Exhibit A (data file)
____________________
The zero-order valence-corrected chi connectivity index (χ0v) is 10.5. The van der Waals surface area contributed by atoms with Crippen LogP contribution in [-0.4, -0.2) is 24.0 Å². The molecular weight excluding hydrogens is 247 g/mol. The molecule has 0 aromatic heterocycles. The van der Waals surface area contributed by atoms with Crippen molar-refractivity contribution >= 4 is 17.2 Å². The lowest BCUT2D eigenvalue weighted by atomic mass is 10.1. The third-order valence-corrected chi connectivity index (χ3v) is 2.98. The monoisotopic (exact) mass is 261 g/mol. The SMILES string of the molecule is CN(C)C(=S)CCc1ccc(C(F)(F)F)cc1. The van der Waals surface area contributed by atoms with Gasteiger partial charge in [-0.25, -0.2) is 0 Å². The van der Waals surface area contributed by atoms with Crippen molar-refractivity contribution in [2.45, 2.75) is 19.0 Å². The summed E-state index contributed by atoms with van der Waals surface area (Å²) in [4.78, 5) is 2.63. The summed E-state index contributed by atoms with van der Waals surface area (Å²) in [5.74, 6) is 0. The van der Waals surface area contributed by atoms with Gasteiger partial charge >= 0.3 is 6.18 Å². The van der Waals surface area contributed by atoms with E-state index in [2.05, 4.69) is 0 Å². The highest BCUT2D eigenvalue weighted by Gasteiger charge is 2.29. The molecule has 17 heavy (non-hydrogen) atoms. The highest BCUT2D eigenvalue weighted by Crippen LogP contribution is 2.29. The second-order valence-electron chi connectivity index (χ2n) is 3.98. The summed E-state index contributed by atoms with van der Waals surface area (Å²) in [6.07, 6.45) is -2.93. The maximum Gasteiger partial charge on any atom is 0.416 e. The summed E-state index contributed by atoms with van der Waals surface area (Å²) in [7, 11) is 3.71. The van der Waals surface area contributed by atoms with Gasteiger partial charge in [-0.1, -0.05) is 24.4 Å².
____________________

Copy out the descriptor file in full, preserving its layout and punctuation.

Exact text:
The zero-order valence-corrected chi connectivity index (χ0v) is 10.5. The van der Waals surface area contributed by atoms with Crippen LogP contribution in [-0.4, -0.2) is 24.0 Å². The molecular weight excluding hydrogens is 247 g/mol. The molecule has 0 aromatic heterocycles. The van der Waals surface area contributed by atoms with Crippen molar-refractivity contribution >= 4 is 17.2 Å². The lowest BCUT2D eigenvalue weighted by atomic mass is 10.1. The third-order valence-corrected chi connectivity index (χ3v) is 2.98. The monoisotopic (exact) mass is 261 g/mol. The SMILES string of the molecule is CN(C)C(=S)CCc1ccc(C(F)(F)F)cc1. The van der Waals surface area contributed by atoms with Gasteiger partial charge in [-0.25, -0.2) is 0 Å². The van der Waals surface area contributed by atoms with Crippen molar-refractivity contribution in [2.45, 2.75) is 19.0 Å². The summed E-state index contributed by atoms with van der Waals surface area (Å²) in [4.78, 5) is 2.63. The summed E-state index contributed by atoms with van der Waals surface area (Å²) in [5.74, 6) is 0. The van der Waals surface area contributed by atoms with Gasteiger partial charge >= 0.3 is 6.18 Å². The van der Waals surface area contributed by atoms with E-state index in [2.05, 4.69) is 0 Å². The highest BCUT2D eigenvalue weighted by Gasteiger charge is 2.29. The molecule has 17 heavy (non-hydrogen) atoms. The highest BCUT2D eigenvalue weighted by Crippen LogP contribution is 2.29. The second-order valence-electron chi connectivity index (χ2n) is 3.98. The summed E-state index contributed by atoms with van der Waals surface area (Å²) in [6.07, 6.45) is -2.93. The maximum Gasteiger partial charge on any atom is 0.416 e. The summed E-state index contributed by atoms with van der Waals surface area (Å²) in [7, 11) is 3.71. The van der Waals surface area contributed by atoms with Gasteiger partial charge in [-0.1, -0.05) is 24.4 Å².